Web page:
Plain bearings are cylindrical sleeves that bear light to moderate radial loads. They slide radially or axially over shafts to allow rotary motion or linear motion (or sometimes both) of these loads. Plain bearings of all types are compact and lightweight with high strength-to-weight ratio. Plain bearings have none of the moving parts that rolling-element bearings have, so minimize fail points; they’re also cost effective for even fairly rugged applications. Common variations are metallic sleeve bearings (which often ride loads on a hydrodynamic or full film of lubrication) and self-lubricating plastic bearings in an array of geometries for bushing, thrust bearing, and integral-slide applications.
Plain-bearing ratings are based in part on test results and its material modulus of elasticity, flexural strength, shore-D hardness, maximum surface pressure and running speed, rotating, and maximum load capacity — with the latter related to the plain bearing’s material compressive limit. (Here, recall that the compressive limit is the point at which 0.2% permanent deformation occurs.)
In addition, a pressure-speed (PV) value expresses plain-bearing load capacity — usually in in psi times the shaft rpm. However, note that PV values are only one to help determine a plain bearing’s overall load capacity — especially where a PV expressions might mislead engineers into thinking that a plain bearing can bear excessively high loads if the speed is very low. In other words, use of PV values requires concurrent consideration of real-world speed and load limits.
As mentioned earlier, plain bearings are made of many graphite, bronze, and plastics that include PTFE, nylon, and polyacetal. Material improvements have made plastic plain bearings increasingly common, even in demanding motion applications.
Shaft material and plain-bearing wear
The shafts on which plain bearings ride have significant impact on plain-bearing performance and life. One common option is cold-rolled carbon steel. This shaft material makes for a suitable mating surface for plain bearings made of polymers. Ceramic shaft surfaces induce more wear, though are sometimes chosen for their ability to withstand harsh environmental conditions. Though aluminum shafts are lightweight and easy to machine, they also induce accelerated plain-bearing wear. Aluminum shaft made of anodized slightly improves the assembly performance.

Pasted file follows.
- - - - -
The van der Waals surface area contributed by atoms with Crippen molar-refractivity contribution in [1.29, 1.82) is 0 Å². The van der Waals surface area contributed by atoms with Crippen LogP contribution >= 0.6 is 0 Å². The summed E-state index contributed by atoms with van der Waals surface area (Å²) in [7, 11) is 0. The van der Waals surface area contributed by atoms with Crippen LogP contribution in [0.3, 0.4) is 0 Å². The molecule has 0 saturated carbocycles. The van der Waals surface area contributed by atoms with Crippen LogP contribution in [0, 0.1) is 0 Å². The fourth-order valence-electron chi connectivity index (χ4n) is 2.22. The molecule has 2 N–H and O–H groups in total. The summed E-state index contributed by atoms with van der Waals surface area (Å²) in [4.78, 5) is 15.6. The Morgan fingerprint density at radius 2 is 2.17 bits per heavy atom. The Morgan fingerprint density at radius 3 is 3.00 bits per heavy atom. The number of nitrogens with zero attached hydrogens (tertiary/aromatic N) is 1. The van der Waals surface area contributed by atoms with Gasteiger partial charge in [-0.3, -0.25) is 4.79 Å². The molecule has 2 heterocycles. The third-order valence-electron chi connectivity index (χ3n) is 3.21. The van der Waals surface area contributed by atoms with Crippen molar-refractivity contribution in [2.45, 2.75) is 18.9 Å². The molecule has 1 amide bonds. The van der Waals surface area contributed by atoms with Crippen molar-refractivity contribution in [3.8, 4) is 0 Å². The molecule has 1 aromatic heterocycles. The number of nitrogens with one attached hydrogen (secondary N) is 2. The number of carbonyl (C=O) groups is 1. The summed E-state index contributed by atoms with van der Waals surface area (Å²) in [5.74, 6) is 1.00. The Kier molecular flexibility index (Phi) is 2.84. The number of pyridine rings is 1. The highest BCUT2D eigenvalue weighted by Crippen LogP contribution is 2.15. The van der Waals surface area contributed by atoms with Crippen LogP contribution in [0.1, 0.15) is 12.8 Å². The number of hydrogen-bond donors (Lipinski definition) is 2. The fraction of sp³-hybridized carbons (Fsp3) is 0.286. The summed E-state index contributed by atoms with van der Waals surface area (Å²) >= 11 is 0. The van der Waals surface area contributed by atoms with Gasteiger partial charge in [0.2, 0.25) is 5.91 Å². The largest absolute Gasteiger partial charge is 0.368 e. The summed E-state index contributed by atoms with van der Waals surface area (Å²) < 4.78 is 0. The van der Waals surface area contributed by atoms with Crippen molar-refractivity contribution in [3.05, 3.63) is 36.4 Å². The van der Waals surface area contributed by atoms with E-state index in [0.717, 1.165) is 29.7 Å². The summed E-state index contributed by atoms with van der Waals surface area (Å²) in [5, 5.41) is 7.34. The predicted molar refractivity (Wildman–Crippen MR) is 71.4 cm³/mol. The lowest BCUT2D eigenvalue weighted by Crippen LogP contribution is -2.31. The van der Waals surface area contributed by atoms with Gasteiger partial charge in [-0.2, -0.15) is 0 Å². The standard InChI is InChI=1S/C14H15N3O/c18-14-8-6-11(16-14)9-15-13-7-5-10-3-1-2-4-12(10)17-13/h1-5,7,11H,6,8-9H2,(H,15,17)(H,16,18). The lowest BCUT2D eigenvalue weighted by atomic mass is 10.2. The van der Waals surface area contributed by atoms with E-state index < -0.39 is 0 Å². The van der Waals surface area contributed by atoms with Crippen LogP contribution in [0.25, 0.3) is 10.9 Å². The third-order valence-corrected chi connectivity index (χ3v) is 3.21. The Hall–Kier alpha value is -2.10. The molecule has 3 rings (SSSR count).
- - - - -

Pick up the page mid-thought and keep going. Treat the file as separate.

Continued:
In fact, shaft surfaces for mating with plain bearings shouldn’t be too smooth or rough. Overly smooth surfaces will cause stick-slip adhesion variations — in turn causing higher friction resistance to bearing movement. More of a disparity between dynamic and static friction will make for faster bearing wear and jerkier motion. In contrast, overly rough shaft surfaces quickly abrade plain bearings. In fact, the rates of wear induced by shaft-bearing interfaces can vary a hundredfold. Some manufacturers recommend shaft-surface finishes to 64 root mean square (rms) for precision applications needing low friction; a smoother shaft with roughness of 20 rms or so is more suitable where long plain-bearing life is a design objective.
Recall that the rms expression of surface roughness is derived from measurements of a surface’s microscopic peaks and valleys. Ra is an alternative measure some in industry use to quantify roughness — in this case, as an average roughness of a surface’s peaks and valleys. So the two measures express the same quality, only in different formats. Note that large and outlying peaks or flaws on a shaft surface will affect the RMS value more than its equivalent Ra value.